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My Week With Marilyn Review

Movies.com Critics

2.0

Dave White Profile

Some Guy and the Showgirl Read full review

3.0

Grae Drake Profile

Biopics are a girl's best friend. Read full review

Other Critics provided by Metacritic.com

Critics scores range from 0 to 100, with higher scores indicating more favorable reviews.

  • 4.0
    65

    out of 100

    Metascore®
    Generally favorable reviews
    based on a weighted average of all
    critic review scores.

  • 30

    out of 100

    Wall Street Journal Joe Morgenstern

    When bad movies happen to good people, the first place to look for an explanation is the basic idea. That certainly applies to My Week With Marilyn, a dubious idea done in by Adrian Hodges's shallow script and Simon Curtis's clumsy direction.

    Read Full Review

  • 67

    out of 100

    Entertainment Weekly Lisa Schwarzbaum

    Michelle Williams plays Monroe, and she's a wonder. Working opposite a suitably florid Kenneth Branagh as that high thespian Sir Larry.

    Read Full Review

  • 70

    out of 100

    The Hollywood Reporter

    Williams gets us on intimate terms with one of Hollywood's most enduring and tragic icons. If much of what surrounds her in Simon Curtis' biographical drama is less nuanced, her work alone keeps the movie entertaining.

    Read Full Review

  • 75

    out of 100

    USA Today Claudia Puig

    Disappearing into the role of the troubled actress, Williams' portrayal captures the star's breathy voice and distinctive mannerisms, while delving a few notches deeper.

    Read Full Review

  • See all My Week With Marilyn reviews at Metacritic.com

For Families provided by Common Sense Media

OK for kids 16+

Appealing Monroe drama has strong language, some sexuality.

What Parents Need to Know

Parents need to know that this engrossing movie based on the memoirs of writer-director Colin Clark isn't so much a biopic as a window into a week of Marilyn Monroe's life as interpreted by Clark. It's not a salacious account, but there are hints at how the icon traded on her sexuality (complete with a couple of glimpses of Monroe, as played by Michelle Williams, naked from behind). You can also expect plenty of smoking, cocktail drinking, and swearing (including "f--k" and "s--t").

  • Families can talk about why Marilyn Monroe continues to be an icon. What is her lasting appeal? Can she be considered a role model?
  • Does Monroe seem aware of her magic in this movie? Does the film advance her status as an icon or demystify her in any way? How?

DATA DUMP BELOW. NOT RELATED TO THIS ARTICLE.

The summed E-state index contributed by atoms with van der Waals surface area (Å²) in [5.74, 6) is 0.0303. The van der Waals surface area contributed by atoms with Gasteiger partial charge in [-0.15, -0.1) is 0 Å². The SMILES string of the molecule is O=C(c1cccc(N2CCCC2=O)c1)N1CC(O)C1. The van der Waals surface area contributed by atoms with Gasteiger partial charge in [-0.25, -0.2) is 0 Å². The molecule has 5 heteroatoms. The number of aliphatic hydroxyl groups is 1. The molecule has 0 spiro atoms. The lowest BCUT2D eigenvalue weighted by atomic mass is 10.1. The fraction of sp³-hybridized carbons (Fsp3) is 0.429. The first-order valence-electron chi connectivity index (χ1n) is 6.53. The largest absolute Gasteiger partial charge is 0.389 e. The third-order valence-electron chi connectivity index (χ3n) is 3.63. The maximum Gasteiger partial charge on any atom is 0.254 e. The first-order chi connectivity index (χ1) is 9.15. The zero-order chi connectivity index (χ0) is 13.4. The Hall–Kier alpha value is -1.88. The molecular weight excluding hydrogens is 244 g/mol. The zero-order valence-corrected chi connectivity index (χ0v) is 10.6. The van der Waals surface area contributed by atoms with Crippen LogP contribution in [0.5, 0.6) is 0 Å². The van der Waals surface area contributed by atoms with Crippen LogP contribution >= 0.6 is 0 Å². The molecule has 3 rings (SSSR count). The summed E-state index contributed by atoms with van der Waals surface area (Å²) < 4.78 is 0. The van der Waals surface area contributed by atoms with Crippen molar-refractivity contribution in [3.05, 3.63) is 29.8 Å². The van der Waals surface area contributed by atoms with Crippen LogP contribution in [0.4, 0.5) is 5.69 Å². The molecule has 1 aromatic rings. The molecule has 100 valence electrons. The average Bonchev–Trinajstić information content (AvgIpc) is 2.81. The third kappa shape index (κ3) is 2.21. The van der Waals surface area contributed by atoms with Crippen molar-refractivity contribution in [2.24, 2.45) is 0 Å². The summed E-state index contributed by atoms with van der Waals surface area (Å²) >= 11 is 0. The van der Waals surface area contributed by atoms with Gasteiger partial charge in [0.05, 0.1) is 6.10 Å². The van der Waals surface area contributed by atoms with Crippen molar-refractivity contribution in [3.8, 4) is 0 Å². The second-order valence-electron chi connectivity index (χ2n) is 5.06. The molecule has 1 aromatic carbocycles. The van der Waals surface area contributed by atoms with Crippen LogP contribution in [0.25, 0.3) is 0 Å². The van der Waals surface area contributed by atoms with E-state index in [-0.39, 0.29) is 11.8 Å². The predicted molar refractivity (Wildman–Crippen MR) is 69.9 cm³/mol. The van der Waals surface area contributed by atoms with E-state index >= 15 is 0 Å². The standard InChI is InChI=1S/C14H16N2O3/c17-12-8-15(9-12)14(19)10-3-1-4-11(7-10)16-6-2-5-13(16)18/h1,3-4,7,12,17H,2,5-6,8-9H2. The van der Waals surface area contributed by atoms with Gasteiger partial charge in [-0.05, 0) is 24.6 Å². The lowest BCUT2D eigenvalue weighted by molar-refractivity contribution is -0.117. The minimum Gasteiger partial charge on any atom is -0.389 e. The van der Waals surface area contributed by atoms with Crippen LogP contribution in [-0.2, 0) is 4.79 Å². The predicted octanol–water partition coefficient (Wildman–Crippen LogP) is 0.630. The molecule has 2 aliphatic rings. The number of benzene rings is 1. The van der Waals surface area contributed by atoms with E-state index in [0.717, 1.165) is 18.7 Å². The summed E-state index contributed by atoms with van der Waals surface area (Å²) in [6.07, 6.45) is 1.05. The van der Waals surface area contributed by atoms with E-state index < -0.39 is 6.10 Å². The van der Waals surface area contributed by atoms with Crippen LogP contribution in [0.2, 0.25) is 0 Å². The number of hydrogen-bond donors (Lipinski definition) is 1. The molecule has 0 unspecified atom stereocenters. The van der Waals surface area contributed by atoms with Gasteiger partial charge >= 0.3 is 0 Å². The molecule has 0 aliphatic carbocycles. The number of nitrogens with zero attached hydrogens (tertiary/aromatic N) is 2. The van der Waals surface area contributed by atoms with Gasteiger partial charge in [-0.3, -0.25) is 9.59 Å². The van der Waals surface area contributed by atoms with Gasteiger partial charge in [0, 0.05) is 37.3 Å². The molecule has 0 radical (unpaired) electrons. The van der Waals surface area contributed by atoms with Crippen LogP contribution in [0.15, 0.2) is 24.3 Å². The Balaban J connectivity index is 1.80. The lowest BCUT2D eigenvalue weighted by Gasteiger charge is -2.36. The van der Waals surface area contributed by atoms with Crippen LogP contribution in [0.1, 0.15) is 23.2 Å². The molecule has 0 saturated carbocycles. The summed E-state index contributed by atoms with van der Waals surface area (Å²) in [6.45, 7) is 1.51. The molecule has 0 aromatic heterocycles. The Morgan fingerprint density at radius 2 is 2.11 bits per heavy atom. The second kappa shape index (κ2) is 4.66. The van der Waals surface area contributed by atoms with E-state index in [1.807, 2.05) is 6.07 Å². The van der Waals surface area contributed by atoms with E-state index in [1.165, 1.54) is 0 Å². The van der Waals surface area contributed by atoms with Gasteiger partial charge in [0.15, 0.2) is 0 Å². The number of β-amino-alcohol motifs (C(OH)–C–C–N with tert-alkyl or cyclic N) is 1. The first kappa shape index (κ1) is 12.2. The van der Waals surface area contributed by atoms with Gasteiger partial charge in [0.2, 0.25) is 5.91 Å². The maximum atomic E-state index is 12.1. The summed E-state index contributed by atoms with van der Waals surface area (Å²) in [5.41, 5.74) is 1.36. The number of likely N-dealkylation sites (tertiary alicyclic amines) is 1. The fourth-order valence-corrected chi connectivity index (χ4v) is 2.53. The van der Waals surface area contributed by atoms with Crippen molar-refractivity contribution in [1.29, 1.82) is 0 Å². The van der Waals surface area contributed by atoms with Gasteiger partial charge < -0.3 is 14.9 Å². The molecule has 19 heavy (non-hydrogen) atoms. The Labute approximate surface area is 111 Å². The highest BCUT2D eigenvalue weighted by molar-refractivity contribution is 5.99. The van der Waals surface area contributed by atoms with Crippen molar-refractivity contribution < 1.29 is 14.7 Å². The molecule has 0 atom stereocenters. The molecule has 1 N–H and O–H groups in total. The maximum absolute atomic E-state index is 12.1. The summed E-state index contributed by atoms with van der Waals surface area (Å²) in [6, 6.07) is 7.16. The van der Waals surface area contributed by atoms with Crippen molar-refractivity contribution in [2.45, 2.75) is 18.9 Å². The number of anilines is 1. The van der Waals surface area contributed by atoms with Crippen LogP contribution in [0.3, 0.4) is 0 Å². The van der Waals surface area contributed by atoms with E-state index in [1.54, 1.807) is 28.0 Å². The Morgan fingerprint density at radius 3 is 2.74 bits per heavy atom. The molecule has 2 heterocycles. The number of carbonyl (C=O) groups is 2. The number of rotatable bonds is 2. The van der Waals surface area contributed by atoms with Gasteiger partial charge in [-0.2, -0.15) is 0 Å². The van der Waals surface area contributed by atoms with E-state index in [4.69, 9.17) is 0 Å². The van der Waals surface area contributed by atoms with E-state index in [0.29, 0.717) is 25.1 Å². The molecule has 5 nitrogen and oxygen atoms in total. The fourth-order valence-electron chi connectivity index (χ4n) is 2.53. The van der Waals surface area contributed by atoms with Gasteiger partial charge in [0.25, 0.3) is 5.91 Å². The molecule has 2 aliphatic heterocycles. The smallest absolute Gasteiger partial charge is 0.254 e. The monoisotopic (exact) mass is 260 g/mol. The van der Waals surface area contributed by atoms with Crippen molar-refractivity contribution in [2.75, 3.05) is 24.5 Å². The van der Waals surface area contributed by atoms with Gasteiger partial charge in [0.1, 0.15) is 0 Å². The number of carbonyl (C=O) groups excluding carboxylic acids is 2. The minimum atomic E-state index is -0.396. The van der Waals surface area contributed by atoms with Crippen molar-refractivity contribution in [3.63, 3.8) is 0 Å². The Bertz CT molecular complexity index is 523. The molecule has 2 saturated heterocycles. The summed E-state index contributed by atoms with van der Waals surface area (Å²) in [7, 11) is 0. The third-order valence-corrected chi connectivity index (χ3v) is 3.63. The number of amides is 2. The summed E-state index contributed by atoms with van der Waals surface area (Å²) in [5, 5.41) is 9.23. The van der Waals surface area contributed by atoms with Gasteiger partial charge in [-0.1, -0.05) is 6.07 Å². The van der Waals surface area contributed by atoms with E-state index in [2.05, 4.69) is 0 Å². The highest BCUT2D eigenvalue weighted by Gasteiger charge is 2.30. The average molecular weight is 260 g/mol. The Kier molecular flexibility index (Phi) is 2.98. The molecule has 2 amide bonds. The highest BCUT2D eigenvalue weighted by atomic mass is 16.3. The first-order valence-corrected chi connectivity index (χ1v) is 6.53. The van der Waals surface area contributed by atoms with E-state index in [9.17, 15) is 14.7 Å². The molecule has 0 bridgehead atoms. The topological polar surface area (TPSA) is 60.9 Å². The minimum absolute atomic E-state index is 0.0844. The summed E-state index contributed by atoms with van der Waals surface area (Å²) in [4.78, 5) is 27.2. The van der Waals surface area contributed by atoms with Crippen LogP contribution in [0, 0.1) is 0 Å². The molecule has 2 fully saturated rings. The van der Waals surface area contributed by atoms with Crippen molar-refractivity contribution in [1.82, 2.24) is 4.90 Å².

• Do you think it's necessary for movies set in the 1950s to include lots of smoking and drinking? Why or why not?

The good stuff
  • message true1

    Messages: The movie's main message is that you don't always need to look for adventure; sometimes, it finds you. All you need to do is let yourself experience it.

  • rolemodels true2

    Role models: The film is based on Colin Clark's memoirs and is told from his point of view. This helps make him a sympathetic figure, one who's able to look past Marilyn's blinding fame and beauty and connect with the person underneath the facade. An older actress treats Marilyn with kindness and patience and encourages everyone else to do so, too. Monroe herself is portrayed as a mix of vulnerability, sadness and kindness, but well aware of her power.

What to watch for
  • violence false0

    Violence: Arguments.

  • sex false3

    Sex: A man catches a glimpse of a woman as she's getting out of the shower (viewers see her naked from behind). She's also seen, her backside visible, walking into a lake to go skinny-dipping. She's married but kisses a man who's not her husband. Some references to married people having affairs.

  • language false4

    Language: Words including "f--k," "s--t," "t-ts," "hell," "damn," and "ass" are used several times. Also "for God's sake," etc. as exclamations.

  • consumerism false1

    Consumerism: No heavy-handed label-dropping, but there's an awareness of how celebrities are commodified.

  • drugsalcoholtobacco false3

    Drinking, drugs and smoking: Plenty of period-accurate smoking and drinking. Marilyn is also shown pill-popping (and her associates discuss needing to give her pills).

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